My solution was to draw up a grid to represent map squares and plot the pillboxes from the scheme and match their pattern from my knowledge of the layout from fieldwork.
The image at right shows the grid that was quickly knocked up in Word; it wasn't worth trying to make the boxes square.
I simply marked each grid 'square' in which a pillbox was listed and discovered the pattern matched the layout of those I had visited. I say 'simply', but I still made some errors as can be seen.
Having established which references belonged to which pillboxes, I could add data to the existing records rather than create new duplicate ones.
This is not the end of the difficult part though.
The DoB did a pretty good job and have compiled the most comprehensive stop line pillbox list for East Sussex to date.
I had been dreading the day that I would eventually have to start trying to interpret their findings and enter each pillbox one at a time into my database with a map reference converted from National Grid to Cassini Grid. This would entail visiting the site to get a visual fix, and then try and plot the location on the old wartime map. It was this process that led me to produce the set of inaccurate locations mentioned above.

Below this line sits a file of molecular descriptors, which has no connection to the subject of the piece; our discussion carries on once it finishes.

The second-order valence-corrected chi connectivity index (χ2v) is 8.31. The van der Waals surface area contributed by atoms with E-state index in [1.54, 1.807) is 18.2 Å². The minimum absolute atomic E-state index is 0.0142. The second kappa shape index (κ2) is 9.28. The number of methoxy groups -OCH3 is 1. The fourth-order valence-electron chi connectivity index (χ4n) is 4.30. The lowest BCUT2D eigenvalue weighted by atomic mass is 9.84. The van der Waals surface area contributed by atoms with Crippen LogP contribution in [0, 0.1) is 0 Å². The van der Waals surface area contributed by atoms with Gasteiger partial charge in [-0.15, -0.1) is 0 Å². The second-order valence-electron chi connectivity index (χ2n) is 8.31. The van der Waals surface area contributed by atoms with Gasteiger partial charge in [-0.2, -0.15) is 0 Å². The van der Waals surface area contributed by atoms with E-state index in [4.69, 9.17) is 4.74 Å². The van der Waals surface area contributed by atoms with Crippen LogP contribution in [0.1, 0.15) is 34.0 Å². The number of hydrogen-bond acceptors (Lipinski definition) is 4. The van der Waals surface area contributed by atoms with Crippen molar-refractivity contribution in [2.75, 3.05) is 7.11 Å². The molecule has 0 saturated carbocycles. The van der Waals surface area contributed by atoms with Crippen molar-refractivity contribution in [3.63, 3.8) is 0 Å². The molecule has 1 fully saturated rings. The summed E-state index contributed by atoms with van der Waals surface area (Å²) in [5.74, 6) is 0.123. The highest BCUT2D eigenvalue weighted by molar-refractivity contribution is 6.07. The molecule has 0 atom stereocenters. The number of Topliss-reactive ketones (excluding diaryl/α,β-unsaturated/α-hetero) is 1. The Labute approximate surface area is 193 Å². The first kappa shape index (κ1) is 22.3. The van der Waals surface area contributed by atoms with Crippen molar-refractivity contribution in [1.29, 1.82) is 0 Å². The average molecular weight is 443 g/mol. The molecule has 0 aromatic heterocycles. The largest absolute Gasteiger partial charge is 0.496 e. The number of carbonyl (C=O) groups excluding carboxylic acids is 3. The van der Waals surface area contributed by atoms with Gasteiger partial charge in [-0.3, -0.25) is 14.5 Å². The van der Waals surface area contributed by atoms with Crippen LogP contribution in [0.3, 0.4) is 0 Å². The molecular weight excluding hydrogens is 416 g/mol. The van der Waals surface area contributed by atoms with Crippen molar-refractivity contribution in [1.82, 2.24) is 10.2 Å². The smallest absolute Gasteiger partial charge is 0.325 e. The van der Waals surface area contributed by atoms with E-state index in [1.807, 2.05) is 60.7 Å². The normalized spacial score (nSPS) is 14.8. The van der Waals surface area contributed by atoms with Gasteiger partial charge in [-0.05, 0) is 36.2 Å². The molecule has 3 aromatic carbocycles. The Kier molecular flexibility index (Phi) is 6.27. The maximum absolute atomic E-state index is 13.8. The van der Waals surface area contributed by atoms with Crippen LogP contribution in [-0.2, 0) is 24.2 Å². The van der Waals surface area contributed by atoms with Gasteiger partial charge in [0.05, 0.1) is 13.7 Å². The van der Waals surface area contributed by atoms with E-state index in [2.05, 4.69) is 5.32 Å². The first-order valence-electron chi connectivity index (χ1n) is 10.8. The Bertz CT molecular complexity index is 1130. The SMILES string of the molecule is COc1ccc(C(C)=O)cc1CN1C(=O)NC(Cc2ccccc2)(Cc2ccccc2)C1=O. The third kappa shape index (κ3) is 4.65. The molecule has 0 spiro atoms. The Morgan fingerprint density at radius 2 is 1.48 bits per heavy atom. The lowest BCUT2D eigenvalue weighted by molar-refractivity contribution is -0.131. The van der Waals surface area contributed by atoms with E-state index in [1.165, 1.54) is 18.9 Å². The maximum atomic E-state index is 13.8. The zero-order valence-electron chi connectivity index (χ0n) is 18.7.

Thanks to this new list I have been spared the greater part of that task, now having a large bulk of pillboxes already recorded. This means that instead of having to visit hundreds of sites to compare the landscape to the DoB data, I now 'only' have to adjust the latter to match with the new data to identify gaps.
Of course, this is NOT a substitute to field visits and the wartime grid references may not be completely accurate, but what's important here is establishing the layout of the defences in relation to each other, much the same way as seen in the grid exercise above. Many of those pillboxes visited by DoB recorders include the serial numbers in the data; this information is not included in the defence scheme and this is why I need to integrate the two datasets.